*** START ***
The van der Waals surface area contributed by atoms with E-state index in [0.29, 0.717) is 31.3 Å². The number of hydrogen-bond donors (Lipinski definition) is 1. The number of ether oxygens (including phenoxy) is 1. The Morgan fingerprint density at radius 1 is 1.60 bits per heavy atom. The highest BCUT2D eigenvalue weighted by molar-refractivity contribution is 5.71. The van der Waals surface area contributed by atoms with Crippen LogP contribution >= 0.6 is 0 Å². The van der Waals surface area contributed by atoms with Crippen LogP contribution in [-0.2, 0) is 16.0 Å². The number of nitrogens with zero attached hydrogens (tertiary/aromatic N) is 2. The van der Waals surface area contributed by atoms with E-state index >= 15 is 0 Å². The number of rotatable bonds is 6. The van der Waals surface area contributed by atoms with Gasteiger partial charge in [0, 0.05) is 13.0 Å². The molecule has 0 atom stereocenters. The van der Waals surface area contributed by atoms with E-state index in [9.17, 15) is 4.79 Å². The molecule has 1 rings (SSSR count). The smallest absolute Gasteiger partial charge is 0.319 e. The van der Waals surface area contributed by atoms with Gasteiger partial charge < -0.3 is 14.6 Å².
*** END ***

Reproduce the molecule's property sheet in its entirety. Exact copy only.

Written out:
The van der Waals surface area contributed by atoms with E-state index in [0.29, 0.717) is 31.3 Å². The number of hydrogen-bond donors (Lipinski definition) is 1. The number of ether oxygens (including phenoxy) is 1. The Morgan fingerprint density at radius 1 is 1.60 bits per heavy atom. The highest BCUT2D eigenvalue weighted by molar-refractivity contribution is 5.71. The van der Waals surface area contributed by atoms with Crippen LogP contribution >= 0.6 is 0 Å². The van der Waals surface area contributed by atoms with Crippen LogP contribution in [-0.2, 0) is 16.0 Å². The number of nitrogens with zero attached hydrogens (tertiary/aromatic N) is 2. The van der Waals surface area contributed by atoms with E-state index >= 15 is 0 Å². The number of rotatable bonds is 6. The van der Waals surface area contributed by atoms with Gasteiger partial charge in [0, 0.05) is 13.0 Å². The molecule has 0 atom stereocenters. The van der Waals surface area contributed by atoms with E-state index in [9.17, 15) is 4.79 Å². The molecule has 1 rings (SSSR count). The smallest absolute Gasteiger partial charge is 0.319 e. The van der Waals surface area contributed by atoms with Gasteiger partial charge < -0.3 is 14.6 Å².